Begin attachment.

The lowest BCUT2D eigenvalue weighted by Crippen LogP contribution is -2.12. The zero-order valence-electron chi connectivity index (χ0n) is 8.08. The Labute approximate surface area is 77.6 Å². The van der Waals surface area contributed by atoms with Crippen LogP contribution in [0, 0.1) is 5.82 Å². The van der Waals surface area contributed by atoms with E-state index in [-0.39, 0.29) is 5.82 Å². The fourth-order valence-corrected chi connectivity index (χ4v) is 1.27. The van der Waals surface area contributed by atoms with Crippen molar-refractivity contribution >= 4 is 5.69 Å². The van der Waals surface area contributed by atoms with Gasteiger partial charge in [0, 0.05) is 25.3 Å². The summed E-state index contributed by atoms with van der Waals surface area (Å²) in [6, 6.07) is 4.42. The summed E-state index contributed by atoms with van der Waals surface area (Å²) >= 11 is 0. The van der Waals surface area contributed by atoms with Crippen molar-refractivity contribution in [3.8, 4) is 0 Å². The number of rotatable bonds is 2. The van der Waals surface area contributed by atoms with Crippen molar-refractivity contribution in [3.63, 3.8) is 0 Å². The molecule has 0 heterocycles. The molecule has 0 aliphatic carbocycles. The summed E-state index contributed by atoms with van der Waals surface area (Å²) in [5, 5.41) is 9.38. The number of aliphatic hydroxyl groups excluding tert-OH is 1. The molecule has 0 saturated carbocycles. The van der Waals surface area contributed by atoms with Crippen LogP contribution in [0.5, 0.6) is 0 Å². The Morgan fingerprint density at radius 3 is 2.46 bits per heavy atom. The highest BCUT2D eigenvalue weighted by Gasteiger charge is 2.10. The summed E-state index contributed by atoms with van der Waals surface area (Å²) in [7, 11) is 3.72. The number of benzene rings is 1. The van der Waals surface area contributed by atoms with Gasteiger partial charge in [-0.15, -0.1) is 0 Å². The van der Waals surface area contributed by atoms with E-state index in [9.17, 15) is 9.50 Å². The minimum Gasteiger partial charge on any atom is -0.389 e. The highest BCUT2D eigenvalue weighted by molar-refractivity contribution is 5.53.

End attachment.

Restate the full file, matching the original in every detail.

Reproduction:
The lowest BCUT2D eigenvalue weighted by Crippen LogP contribution is -2.12. The zero-order valence-electron chi connectivity index (χ0n) is 8.08. The Labute approximate surface area is 77.6 Å². The van der Waals surface area contributed by atoms with Crippen LogP contribution in [0, 0.1) is 5.82 Å². The van der Waals surface area contributed by atoms with E-state index in [-0.39, 0.29) is 5.82 Å². The fourth-order valence-corrected chi connectivity index (χ4v) is 1.27. The van der Waals surface area contributed by atoms with Crippen molar-refractivity contribution >= 4 is 5.69 Å². The van der Waals surface area contributed by atoms with Gasteiger partial charge in [0, 0.05) is 25.3 Å². The summed E-state index contributed by atoms with van der Waals surface area (Å²) in [6, 6.07) is 4.42. The summed E-state index contributed by atoms with van der Waals surface area (Å²) >= 11 is 0. The van der Waals surface area contributed by atoms with Crippen molar-refractivity contribution in [3.8, 4) is 0 Å². The number of rotatable bonds is 2. The van der Waals surface area contributed by atoms with Crippen molar-refractivity contribution in [3.63, 3.8) is 0 Å². The molecule has 0 heterocycles. The molecule has 0 aliphatic carbocycles. The summed E-state index contributed by atoms with van der Waals surface area (Å²) in [5, 5.41) is 9.38. The number of aliphatic hydroxyl groups excluding tert-OH is 1. The molecule has 0 saturated carbocycles. The van der Waals surface area contributed by atoms with Crippen LogP contribution in [0.5, 0.6) is 0 Å². The Morgan fingerprint density at radius 3 is 2.46 bits per heavy atom. The highest BCUT2D eigenvalue weighted by Gasteiger charge is 2.10. The summed E-state index contributed by atoms with van der Waals surface area (Å²) in [7, 11) is 3.72. The number of benzene rings is 1. The van der Waals surface area contributed by atoms with Gasteiger partial charge in [-0.15, -0.1) is 0 Å². The van der Waals surface area contributed by atoms with E-state index in [9.17, 15) is 9.50 Å². The minimum Gasteiger partial charge on any atom is -0.389 e. The highest BCUT2D eigenvalue weighted by molar-refractivity contribution is 5.53.